Apart from the protection of water resources an important task of the water agencies is balancing the interests of water users and to apply and enforce legal rules relating to water usage. In order to answer more needs expressed in terms of access, quantity and quality, it is essential that all actors join forces to meet the challenge of exploiting the water resources in a sustainable manner. Besides governmental entities there are NGOs, consultants, research institutes and financial partners that play an important role in this arena. Although many parties are doing complementary work there is still far too little cooperation. Through better coordination, knowledge exchange and mobilising support a lot of progress can be made. This was exactly the aim of the four days water fair that was organized simultaneously with World Water Day in Fada n'Gourma. Normally any major water event happens in the capital city Ouagadougou, but for the first time in history two NGOs: Barka Foundation and Initative: Eau, have managed to launch a major water fair in a region where water issues are most prominent.

Initially, the invitation to participate in the event was not accepted by the Water Agency Gourma. However, good contacts of Etienne and I with the NGO’s and a positive pitch for the management team ultimately resulted in our participation in this event! The four-day fair featured a parade, exposition, congress and cultural activities. The primary goal of the fair was to focus on the water needs of the end-users, most importantly, the population. The fair was supported by the First Lady of Burkina Faso, the U.S. Ambassador, the Minister of Water and Sanitation, the Minister of Mines and Quarries and the Governor of the Eastern Region. The local population was mobilized from the first day when hundreds of people including school children, students, associations, women’s, NGO’s and governmental organisations participated in a Walk for Water, raising awareness for the water issues in the eastern region.

Walk for water with the team of the Regional Water Agency Gourma (©Kelsey Bunner)

Union square, in the city centre, was transformed into an exhibition, which allowed participants to promote their activities, sell water related products and interact with visitors and stakeholders. Many interested locals visited the colourfully decorated stand of the regional water agency Gourma where we provided information of our core activities. This was done in an interactive way by showing videos, illustrations of good practices, distributing leaflets and doing quizzes. The general manager visited the stand after the opening ceremony in company of ministers and other key players in the water sector after which she gave an interview that was broadcasted on national television (la Radiodiffusion Télévision du Burkina).

From left to right F. Bationo (Director of the Gourma regional Water Agency), Ms. Traore (Technical advisor of the Ministry of Water and Sanitation), N. Antoine (Head of the department development at the permanent secretary of Integrated Water Resources Management)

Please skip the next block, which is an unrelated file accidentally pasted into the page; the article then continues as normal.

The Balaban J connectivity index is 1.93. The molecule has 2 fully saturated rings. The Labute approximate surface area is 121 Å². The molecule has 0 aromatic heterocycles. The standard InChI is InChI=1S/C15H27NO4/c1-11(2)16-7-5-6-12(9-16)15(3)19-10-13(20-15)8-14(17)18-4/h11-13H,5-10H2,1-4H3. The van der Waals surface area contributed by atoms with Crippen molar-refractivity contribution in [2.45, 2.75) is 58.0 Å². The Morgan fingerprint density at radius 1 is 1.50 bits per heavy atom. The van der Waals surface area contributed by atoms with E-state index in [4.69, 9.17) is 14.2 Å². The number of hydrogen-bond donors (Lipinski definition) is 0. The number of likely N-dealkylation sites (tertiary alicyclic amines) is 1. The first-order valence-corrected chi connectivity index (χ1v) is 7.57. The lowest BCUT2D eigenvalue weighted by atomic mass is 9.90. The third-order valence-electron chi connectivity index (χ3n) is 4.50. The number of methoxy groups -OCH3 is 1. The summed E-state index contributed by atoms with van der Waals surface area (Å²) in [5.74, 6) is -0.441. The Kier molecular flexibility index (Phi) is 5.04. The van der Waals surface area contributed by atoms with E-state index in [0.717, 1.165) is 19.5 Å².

Water Agency Gourma gave three presentations

At the three-day congress, governmental entities, NGOs and companies presented their water related projects in order to share good practices and experiences and creating alliances. The regional water agency Gourma gave three presentations. Etienne and I kicked off the session with the theme 'Water and Climate' by giving a presentation about the results of a hydrological research that I carried out in 2016. The research provides insight into the effects of population growth and climate change on the water availability of the Tandjari barrage; the most important source of drinking water to the residents of Fada n'Gourma. The presentation led to an interesting debate. We received positive feedback of, among others, the CEO of the Directorate of Studies and Information on Water, regional director of ONEA and the technical advisor of the Ministry of Water and Sanitation. In the second session on Water, Territories and Ecosystems, Florent Kabore gave a presentation about the Financial Contribution for Water (CFE), which comprises the introduction of a tax system based on the polluter pays - and the user pays principles. In the last presentation, Mr. N’DO addressed the issue of deteriorating water quality of resources due to pollution.

The "family photo" of the congress at the Town Hall in Fada n’Gourma

Giving the floor to all actors

The water fair was successful in not only bringing together exclusively powerful managers but to give the floor to all actors and in particular the population. The fair enabled the water stakeholders to raise awareness on the effective implementation of the six SDGs - in particular the target of effective water resources management, to promote a sustainable production and consumption of water, to reconsider traditional management practices in order to deliver more sustainable water and sanitation services to the population and to make the eastern region more resilient to climate change.

Walk for water « l’Eau pour tous, aujourd’hui et demain! »